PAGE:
JEFFERSON — One day after the accuser testified in a tense, long day in Jefferson County Circuit Court, the defense and prosecution spent the third day of the Rev. William A. Nolan’s molestation trial trying to either poke holes in or strengthen the victim’s testimony.
The former Fort Atkinson priest, 66, has been charged with six counts of sexual abuse of a child under 16. If convicted, each count carries a maximum sentence of 40 years.
The prosecution ended its case with the testimony of three witnesses Wednesday morning.
The first to testify was Mary Haupt, a former student counselor at the accuser’s college, whom the alleged victim saw for one semester in his senior year.
Haupt said the alleged victim came to her because he said he was having issues being “authentic” with himself.
“He wanted to learn what it would be like to be more honest with himself,” Haupt said.
Haupt testified that in her first counseling session with the man, he told her he’d been abused by a priest. She said it came up in subsequent sessions, but it was not the focus.
“At that time, he had an idea something wasn’t right,” Haupt said. “He said he was unlovable and a people pleaser.”
Defense attorney Jonas Bednarek jumped at the suggestion that the victim hadn’t been “authentic” or honest in his past. Bednarek highlighted notes from Haupt’s sessions with the alleged victim that said he was a compulsive liar, catfishing people online, having money issues and plagiarizing.
“He also, to be fair, had sort of a laundry list of other issues that he had going on in his life that he felt he wanted to discuss with you,” Bednarek said to the counselor.
After Haupt, the victim’s twin brother testified and matched much of what his twin had said the day before.
One piece of the brother’s testimony seemed largely to confirm a major part of the state’s case. On Tuesday, the accuser testified that he and Nolan had touched each other under a blanket on a bus while traveling back home from a St. Joseph’s Catholic Church youth group ski trip.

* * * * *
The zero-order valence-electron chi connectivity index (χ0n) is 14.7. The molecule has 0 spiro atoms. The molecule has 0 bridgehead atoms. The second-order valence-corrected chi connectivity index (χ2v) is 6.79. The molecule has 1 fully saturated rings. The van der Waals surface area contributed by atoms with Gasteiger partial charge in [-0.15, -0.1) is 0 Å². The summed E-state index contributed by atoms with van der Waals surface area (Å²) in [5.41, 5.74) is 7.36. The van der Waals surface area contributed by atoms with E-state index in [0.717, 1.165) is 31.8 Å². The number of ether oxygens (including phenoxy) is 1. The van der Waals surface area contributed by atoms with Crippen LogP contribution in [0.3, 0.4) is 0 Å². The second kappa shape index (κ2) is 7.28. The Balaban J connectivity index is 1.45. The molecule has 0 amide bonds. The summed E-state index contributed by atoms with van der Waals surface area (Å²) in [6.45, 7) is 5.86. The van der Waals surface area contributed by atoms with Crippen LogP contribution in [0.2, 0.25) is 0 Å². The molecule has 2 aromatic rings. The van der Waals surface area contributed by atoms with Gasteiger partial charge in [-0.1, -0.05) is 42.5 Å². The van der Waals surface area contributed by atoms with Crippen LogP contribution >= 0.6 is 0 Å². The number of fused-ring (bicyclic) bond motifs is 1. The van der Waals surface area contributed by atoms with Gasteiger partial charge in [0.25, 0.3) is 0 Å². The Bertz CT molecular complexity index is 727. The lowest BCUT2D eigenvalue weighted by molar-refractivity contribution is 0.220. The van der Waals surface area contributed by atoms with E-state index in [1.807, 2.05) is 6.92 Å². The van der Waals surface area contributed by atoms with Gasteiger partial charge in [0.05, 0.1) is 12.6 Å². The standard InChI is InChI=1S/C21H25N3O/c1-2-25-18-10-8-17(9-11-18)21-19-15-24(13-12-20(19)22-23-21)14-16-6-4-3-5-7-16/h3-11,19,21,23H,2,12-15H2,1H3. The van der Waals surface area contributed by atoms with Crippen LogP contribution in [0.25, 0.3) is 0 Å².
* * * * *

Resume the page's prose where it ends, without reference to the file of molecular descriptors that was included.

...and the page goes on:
Today, the accuser’s brother testified that he remembers the victim sitting with Nolan on that trip.
“I remember thinking ‘that sucks he has to sit with the adult,’” the brother said.
The brother also mentioned the blanket, saying that word of the two being under the blanket spread around the bus — as gossip tends to do in a bus full of pre-teens.
Following the brother, Todd Tesch took the stand. Tesch has been the St. Joseph’s cross country, girls’ basketball and track coach, as well as athletic director at the school.
Tesch was the cross country coach during the victim’s eighth-grade year — the first year St. Joseph’s had a cross country team.
The alleged victim, who Tesch said was the team’s fastest runner, had said Tuesday he and Nolan had a sexual encounter in the woods of Dorothy Carnes County Park during a cross country practice.
Tesch confirmed that Nolan occasionally would come to practices and run on the trail with the team. Bednarek tried to show there would have been so much foot traffic on the trail from team members, other parents and members of the public that it would’ have been impossible for the victim and Nolan to sneak away.
However, Tesch said, there were “enough” places to get out of sight in the woods of Dorothy Carnes County Park.
After Tesch’s testimony, Jefferson County Assistant District Attorney Brookellen Teuber rested her case. Bednarek then began his meticulous effort to poke holes in the prosecution’s case.
Bednarek began with Heidi Kosak, who was the music and religion teacher at St. Joseph’s Catholic School while the victim attended there.
Entering Kosak’s classroom required the use of the door that separates the church and school, which has become an important piece of the case. The victim said he was able to get back and forth through the door to meet with Nolan at various times throughout the day.
However, various St. Joseph’s employees have said that the door always would have been locked from the school side.
“The doors are supposed to be kept locked,” Kosak testified.